Cryptography has always been a prominent theme within the Dagstuhl Seminar series, with the first meeting about cryptography held in 1993, and subsequent seminars on this topic about every 5 years. In 2007 and 2012 a seminar for the subarea of "Symmetric Cryptography" has been added, inciting us to coin the seminar here "Public-Key Cryptography" for sake of distinction. The public-key branch has been held for the second time, after the first event in 2011.

The seminar brought together 27 scientists in the area of public-key cryptography, including three student researchers who were invited by Dagstuhl to pick a seminar to participate in. The participants came from all over the world, including countries like the US, Great Britain, Israel, France, or Japan. Among the affiliations, Germany lead the number with 9 participants, followed by the US and France with 6 each. The program contained 21 talks, each of 25 to 60 minutes, and a panel discussion about the uneasiness with the current state of our reviewing system, with a free afternoon on Wednesday for social activities and the afternoon on Thursday for collaborations. Before the seminar, we asked the participants to present very recent and ongoing work which, ideally, should not have been published or accepted to publication yet. Most of the participants followed our suggestion and to a large extend the presentations covered topics which have not even been submitted at the time.

The topics of the talks represented the diversity of public-key cryptography. The goal of the seminar was to bring together three challenge areas in cryptography, namely, cryptanalysis and foundations (investigating and evaluating new primitives), optimization (making solutions more efficient), and deployment (designing real-world protocols). As envisioned, the seminar thus has a good mixture of talks from these areas. There were also suggestions to try to co-locate future events of the seminar with other security-related events at Dagstuhl to foster even broader interdisciplinary research. Discussions during and after the talks were lively. It seems as if the goal of stimulating collaborations among these areas has been met. The discussion about the reviewing system has led to some hands-on practices which could be deployed to improve the quality of reviews. This includes incentives such as``Best Reviewer Awards'' and teaching students about proper reviewing.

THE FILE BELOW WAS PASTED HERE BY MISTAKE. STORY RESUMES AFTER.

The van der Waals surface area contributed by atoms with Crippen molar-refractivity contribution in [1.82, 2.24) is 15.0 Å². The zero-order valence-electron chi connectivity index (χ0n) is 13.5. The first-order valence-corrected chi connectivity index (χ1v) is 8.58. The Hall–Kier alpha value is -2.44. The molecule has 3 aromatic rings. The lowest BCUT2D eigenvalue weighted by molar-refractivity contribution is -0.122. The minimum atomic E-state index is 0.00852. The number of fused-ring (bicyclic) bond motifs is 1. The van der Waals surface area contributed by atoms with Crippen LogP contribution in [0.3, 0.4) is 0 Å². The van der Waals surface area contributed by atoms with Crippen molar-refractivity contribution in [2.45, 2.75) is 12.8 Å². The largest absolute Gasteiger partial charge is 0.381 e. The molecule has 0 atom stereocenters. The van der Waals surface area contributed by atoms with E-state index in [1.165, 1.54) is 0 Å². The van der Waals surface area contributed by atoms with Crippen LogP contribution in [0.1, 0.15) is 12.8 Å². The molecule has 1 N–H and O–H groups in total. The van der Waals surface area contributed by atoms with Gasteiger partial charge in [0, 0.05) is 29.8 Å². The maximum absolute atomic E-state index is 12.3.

Copyright Marc Fischlin

Participants
  • Adekunle Oluseyi Afolabi (University of Kuopio, FI) [dblp]
  • Fabrice Benhamouda (IBM TJ Watson Research Center - Yorktown Heights, US) [dblp]
  • Johannes A. Buchmann (TU Darmstadt, DE) [dblp]
  • David Cash (Rutgers University, US) [dblp]
  • Pooya Farshim (ENS - Paris, FR) [dblp]
  • Marc Fischlin (TU Darmstadt, DE) [dblp]
  • Pierre-Alain Fouque (University of Rennes, FR) [dblp]
  • Vipul Goyal (Microsoft Research India - Bangalore, IN) [dblp]
  • Iftach Haitner (Tel Aviv University, IL) [dblp]
  • Dennis Hofheinz (KIT - Karlsruher Institut für Technologie, DE) [dblp]
  • Antoine Joux (CNRS & University Pierre & Marie Curie - Paris, FR) [dblp]
  • Eike Kiltz (Ruhr-Universität Bochum, DE) [dblp]
  • Alexander Koch (KIT - Karlsruher Institut für Technologie, DE) [dblp]
  • Tal Malkin (Columbia University - New York, US) [dblp]
  • Alexander May (Ruhr-Universität Bochum, DE) [dblp]
  • Jörn Müller-Quade (KIT - Karlsruher Institut für Technologie, DE) [dblp]
  • Phong Nguyen (Inria & CNRS/JFLI - Paris, FR & University of Tokyo, JP) [dblp]
  • Kenneth G. Paterson (Royal Holloway University of London, GB) [dblp]
  • Krzysztof Pietrzak (IST Austria - Klosterneuburg, AT) [dblp]
  • David Pointcheval (ENS - Paris, FR) [dblp]
  • Tal Rabin (IBM TJ Watson Research Center - Yorktown Heights, US) [dblp]
  • Sven Schäge (Ruhr-Universität Bochum, DE) [dblp]
  • Suzanna Schmeelk (Columbia University - New York, US) [dblp]
  • Dominique Schröder (Universität Erlangen-Nürnberg, DE) [dblp]
  • Jacob Schuldt (AIST - Tsukuba, JP) [dblp]
  • Vinod Vaikuntanathan (MIT - Cambridge, US) [dblp]
  • Hoeteck Wee (ENS - Paris, FR) [dblp]

Related Seminars
  • Dagstuhl Seminar 9339: Cryptography (1993-09-27 - 1993-10-01) (Details)
  • Dagstuhl Seminar 9739: Cryptography (1997-09-22 - 1997-09-26) (Details)
  • Dagstuhl Seminar 02391: Cryptography (2002-09-22 - 2002-09-27) (Details)
  • Dagstuhl Seminar 07381: Cryptography (2007-09-16 - 2007-09-21) (Details)
  • Dagstuhl Seminar 11391: Public-Key Cryptography (2011-09-25 - 2011-09-30) (Details)

Classification
  • security / cryptology

Keywords
  • Encryption
  • Signatures
  • Cryptanalysis
  • Obfuscation
  • Homomorphic Encryption
  • Key Exchange